Three great ‘stands’ in the history of the church: the stand of Athanasius over the person of Christ; the stand of Martin Luther over the authority of Scripture and justification by faith alone; the stand of the GAFCON Primates over the priority of Christ and his mission, the authority of Scripture over denominational processes, revisionist theology, and ethical practice. These are just three of course. There have been others. Being prepared to make a stand has characterised genuine Christian leadership throughout the last two thousand years. But why? And when? And how?
2. The great biblical example
Before I attempt to outline some theological principles which bear on these questions, I want to turn our attention to one more example, the great biblical archetypal example, of Paul’s stand in Antioch outlined for us in Galatians 2.
The details of the incident are well known. Peter (also known as Cephas) had come to Antioch and was enjoying fellowship with Paul and the Jewish and Gentile converts in the city. But then men came from James in Jerusalem, at least they purported to come from James in Jerusalem, and after their arrival Peter withdrew from eating with the Gentiles and followed the ritual separation of Jew from Gentile which was a characteristic of Judaism. Paul describes those who put pressure on Peter as ‘the circumcision party’ — obviously a group that insisted on a covenantal and ceremonial separation of Jews and Gentiles even after conversion. So persuasive were these men, Paul tells us in verse 13, that even Barnabas and the rest of the Jewish converts followed their practice.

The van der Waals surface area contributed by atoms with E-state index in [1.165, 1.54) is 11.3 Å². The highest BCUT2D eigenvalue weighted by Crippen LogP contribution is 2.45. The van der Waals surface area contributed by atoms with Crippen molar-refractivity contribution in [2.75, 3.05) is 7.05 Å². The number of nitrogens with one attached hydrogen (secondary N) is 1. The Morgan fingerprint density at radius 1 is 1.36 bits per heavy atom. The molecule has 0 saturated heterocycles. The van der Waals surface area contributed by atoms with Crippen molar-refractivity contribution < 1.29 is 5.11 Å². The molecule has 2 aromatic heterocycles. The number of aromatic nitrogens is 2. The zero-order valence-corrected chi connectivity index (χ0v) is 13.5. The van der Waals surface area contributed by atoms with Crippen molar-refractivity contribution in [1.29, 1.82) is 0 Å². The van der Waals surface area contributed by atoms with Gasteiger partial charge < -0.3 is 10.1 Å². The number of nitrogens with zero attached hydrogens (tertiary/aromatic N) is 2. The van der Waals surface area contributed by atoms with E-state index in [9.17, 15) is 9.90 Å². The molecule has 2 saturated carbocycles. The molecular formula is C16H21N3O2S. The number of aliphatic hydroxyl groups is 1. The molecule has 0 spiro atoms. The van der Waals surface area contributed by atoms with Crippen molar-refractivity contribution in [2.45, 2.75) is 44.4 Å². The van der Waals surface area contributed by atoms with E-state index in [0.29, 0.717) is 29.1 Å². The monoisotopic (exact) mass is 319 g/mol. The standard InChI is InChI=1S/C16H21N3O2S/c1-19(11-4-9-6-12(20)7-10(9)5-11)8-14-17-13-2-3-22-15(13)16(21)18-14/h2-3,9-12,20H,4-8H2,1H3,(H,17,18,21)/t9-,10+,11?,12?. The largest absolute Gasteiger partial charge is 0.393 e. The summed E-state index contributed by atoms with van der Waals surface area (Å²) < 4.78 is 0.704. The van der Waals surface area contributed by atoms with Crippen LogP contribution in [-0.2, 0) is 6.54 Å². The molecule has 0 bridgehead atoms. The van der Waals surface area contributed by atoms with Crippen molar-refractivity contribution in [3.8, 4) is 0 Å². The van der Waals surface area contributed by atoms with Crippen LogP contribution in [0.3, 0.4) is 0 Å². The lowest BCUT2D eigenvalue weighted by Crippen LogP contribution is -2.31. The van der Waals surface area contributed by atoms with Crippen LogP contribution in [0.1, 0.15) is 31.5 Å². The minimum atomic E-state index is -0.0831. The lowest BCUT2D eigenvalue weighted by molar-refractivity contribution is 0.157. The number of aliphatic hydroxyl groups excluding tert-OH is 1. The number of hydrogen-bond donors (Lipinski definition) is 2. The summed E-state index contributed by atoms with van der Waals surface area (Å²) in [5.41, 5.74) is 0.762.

That is when Paul confronted Peter, ‘face to face’ as he puts it, because ‘their conduct was not in step with the truth of the gospel’ (v. 14). That is when Paul ‘made a stand’. Not because the gospel is all about table fellowship and the boundaries of the covenant — that suggestion misses the logic of Paul’s words in Galatians 2 altogether. Eating and drinking together, the tearing down of the ceremonial and fellowship barriers between Jew and Gentile was a consequence of the gospel but one that was so natural and necessary a consequence that to deny it was to be ‘out of step with the truth of the gospel’.
We must not minimise the significance and the seriousness of Paul’s confrontation of Peter and even his willingness to say ‘he stood condemned’. Paul did not consider this a light thing. No doubt those who witnessed it did not consider it a light thing either. Two apostles opposing one another. Peter, one of Jesus’ three closest friends, being reprimanded by Paul, a relative newcomer. It had the potential to split the fledgling Christian movement apart.
But Paul considered Peter’s backflip so significant that he could not overlook it. He explained his reasoning to the Galatians. Peter was doing something that so compromised the central truths of the gospel and the mission to the Gentiles it must be confronted.